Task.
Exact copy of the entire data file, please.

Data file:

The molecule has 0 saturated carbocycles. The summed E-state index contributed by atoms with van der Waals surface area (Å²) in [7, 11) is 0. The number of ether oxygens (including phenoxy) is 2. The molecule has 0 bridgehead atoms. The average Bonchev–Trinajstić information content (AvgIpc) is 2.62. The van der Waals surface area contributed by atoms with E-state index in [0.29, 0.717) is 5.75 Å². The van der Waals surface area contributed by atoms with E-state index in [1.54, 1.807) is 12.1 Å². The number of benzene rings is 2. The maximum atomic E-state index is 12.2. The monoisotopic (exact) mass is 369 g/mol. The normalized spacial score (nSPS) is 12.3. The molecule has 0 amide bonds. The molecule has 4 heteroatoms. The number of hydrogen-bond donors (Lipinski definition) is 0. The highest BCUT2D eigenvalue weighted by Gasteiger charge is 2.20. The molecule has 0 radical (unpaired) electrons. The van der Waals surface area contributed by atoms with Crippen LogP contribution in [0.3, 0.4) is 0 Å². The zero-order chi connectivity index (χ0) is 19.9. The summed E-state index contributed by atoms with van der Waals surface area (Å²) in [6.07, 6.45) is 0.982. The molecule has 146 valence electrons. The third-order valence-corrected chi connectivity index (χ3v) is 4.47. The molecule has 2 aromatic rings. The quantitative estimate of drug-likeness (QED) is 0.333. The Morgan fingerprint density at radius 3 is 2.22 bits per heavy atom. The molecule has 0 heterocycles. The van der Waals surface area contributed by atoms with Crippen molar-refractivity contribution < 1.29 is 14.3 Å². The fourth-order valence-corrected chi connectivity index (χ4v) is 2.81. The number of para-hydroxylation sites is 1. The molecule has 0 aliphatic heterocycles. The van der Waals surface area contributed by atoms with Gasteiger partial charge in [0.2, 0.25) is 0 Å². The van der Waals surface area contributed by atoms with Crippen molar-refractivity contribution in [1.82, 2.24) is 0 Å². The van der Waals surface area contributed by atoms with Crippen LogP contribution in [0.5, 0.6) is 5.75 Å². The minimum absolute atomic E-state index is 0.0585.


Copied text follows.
The molecule has 0 saturated carbocycles. The summed E-state index contributed by atoms with van der Waals surface area (Å²) in [7, 11) is 0. The number of ether oxygens (including phenoxy) is 2. The molecule has 0 bridgehead atoms. The average Bonchev–Trinajstić information content (AvgIpc) is 2.62. The van der Waals surface area contributed by atoms with E-state index in [0.29, 0.717) is 5.75 Å². The van der Waals surface area contributed by atoms with E-state index in [1.54, 1.807) is 12.1 Å². The number of benzene rings is 2. The maximum atomic E-state index is 12.2. The monoisotopic (exact) mass is 369 g/mol. The normalized spacial score (nSPS) is 12.3. The molecule has 0 amide bonds. The molecule has 4 heteroatoms. The number of hydrogen-bond donors (Lipinski definition) is 0. The highest BCUT2D eigenvalue weighted by Gasteiger charge is 2.20. The molecule has 0 radical (unpaired) electrons. The van der Waals surface area contributed by atoms with Crippen LogP contribution in [0.3, 0.4) is 0 Å². The zero-order chi connectivity index (χ0) is 19.9. The summed E-state index contributed by atoms with van der Waals surface area (Å²) in [6.07, 6.45) is 0.982. The molecule has 146 valence electrons. The third-order valence-corrected chi connectivity index (χ3v) is 4.47. The molecule has 2 aromatic rings. The quantitative estimate of drug-likeness (QED) is 0.333. The Morgan fingerprint density at radius 3 is 2.22 bits per heavy atom. The molecule has 0 heterocycles. The van der Waals surface area contributed by atoms with Crippen molar-refractivity contribution < 1.29 is 14.3 Å². The fourth-order valence-corrected chi connectivity index (χ4v) is 2.81. The number of para-hydroxylation sites is 1. The molecule has 0 aliphatic heterocycles. The van der Waals surface area contributed by atoms with Gasteiger partial charge in [0.2, 0.25) is 0 Å². The van der Waals surface area contributed by atoms with Crippen molar-refractivity contribution in [1.82, 2.24) is 0 Å². The van der Waals surface area contributed by atoms with Crippen LogP contribution in [0.5, 0.6) is 5.75 Å². The minimum absolute atomic E-state index is 0.0585.